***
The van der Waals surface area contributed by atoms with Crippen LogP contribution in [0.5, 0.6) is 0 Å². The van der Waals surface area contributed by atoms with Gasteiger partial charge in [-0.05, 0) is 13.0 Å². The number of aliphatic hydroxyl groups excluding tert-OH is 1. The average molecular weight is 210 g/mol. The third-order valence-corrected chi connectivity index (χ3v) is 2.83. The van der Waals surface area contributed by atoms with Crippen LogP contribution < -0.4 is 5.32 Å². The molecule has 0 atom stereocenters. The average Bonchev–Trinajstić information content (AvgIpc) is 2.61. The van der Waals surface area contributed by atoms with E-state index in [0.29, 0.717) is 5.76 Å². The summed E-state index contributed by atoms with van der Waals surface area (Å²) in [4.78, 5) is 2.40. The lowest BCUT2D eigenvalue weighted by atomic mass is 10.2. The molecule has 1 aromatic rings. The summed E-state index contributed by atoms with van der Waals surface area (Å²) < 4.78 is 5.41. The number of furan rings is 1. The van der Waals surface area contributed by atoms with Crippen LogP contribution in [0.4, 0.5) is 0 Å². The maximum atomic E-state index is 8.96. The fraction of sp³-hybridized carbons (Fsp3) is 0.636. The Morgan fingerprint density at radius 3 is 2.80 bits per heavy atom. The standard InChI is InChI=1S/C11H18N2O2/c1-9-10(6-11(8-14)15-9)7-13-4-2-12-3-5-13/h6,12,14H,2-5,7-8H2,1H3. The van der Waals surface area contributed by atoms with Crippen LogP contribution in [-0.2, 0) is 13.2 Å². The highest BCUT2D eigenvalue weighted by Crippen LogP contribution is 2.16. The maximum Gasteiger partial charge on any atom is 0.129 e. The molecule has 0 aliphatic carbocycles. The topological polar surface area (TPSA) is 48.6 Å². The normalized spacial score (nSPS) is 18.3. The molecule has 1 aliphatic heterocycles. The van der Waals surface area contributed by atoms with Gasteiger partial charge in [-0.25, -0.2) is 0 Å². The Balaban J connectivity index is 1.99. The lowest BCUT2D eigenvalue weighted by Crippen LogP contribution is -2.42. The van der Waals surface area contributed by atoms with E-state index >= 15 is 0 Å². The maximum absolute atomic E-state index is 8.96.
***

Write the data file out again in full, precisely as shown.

The van der Waals surface area contributed by atoms with Crippen LogP contribution in [0.5, 0.6) is 0 Å². The van der Waals surface area contributed by atoms with Gasteiger partial charge in [-0.05, 0) is 13.0 Å². The number of aliphatic hydroxyl groups excluding tert-OH is 1. The average molecular weight is 210 g/mol. The third-order valence-corrected chi connectivity index (χ3v) is 2.83. The van der Waals surface area contributed by atoms with Crippen LogP contribution < -0.4 is 5.32 Å². The molecule has 0 atom stereocenters. The average Bonchev–Trinajstić information content (AvgIpc) is 2.61. The van der Waals surface area contributed by atoms with E-state index in [0.29, 0.717) is 5.76 Å². The summed E-state index contributed by atoms with van der Waals surface area (Å²) in [4.78, 5) is 2.40. The lowest BCUT2D eigenvalue weighted by atomic mass is 10.2. The molecule has 1 aromatic rings. The summed E-state index contributed by atoms with van der Waals surface area (Å²) < 4.78 is 5.41. The number of furan rings is 1. The van der Waals surface area contributed by atoms with Crippen LogP contribution in [0.4, 0.5) is 0 Å². The maximum atomic E-state index is 8.96. The fraction of sp³-hybridized carbons (Fsp3) is 0.636. The Morgan fingerprint density at radius 3 is 2.80 bits per heavy atom. The standard InChI is InChI=1S/C11H18N2O2/c1-9-10(6-11(8-14)15-9)7-13-4-2-12-3-5-13/h6,12,14H,2-5,7-8H2,1H3. The van der Waals surface area contributed by atoms with Crippen LogP contribution in [-0.2, 0) is 13.2 Å². The highest BCUT2D eigenvalue weighted by Crippen LogP contribution is 2.16. The maximum Gasteiger partial charge on any atom is 0.129 e. The molecule has 0 aliphatic carbocycles. The topological polar surface area (TPSA) is 48.6 Å². The normalized spacial score (nSPS) is 18.3. The molecule has 1 aliphatic heterocycles. The van der Waals surface area contributed by atoms with Gasteiger partial charge in [-0.25, -0.2) is 0 Å². The Balaban J connectivity index is 1.99. The lowest BCUT2D eigenvalue weighted by Crippen LogP contribution is -2.42. The van der Waals surface area contributed by atoms with E-state index >= 15 is 0 Å². The maximum absolute atomic E-state index is 8.96.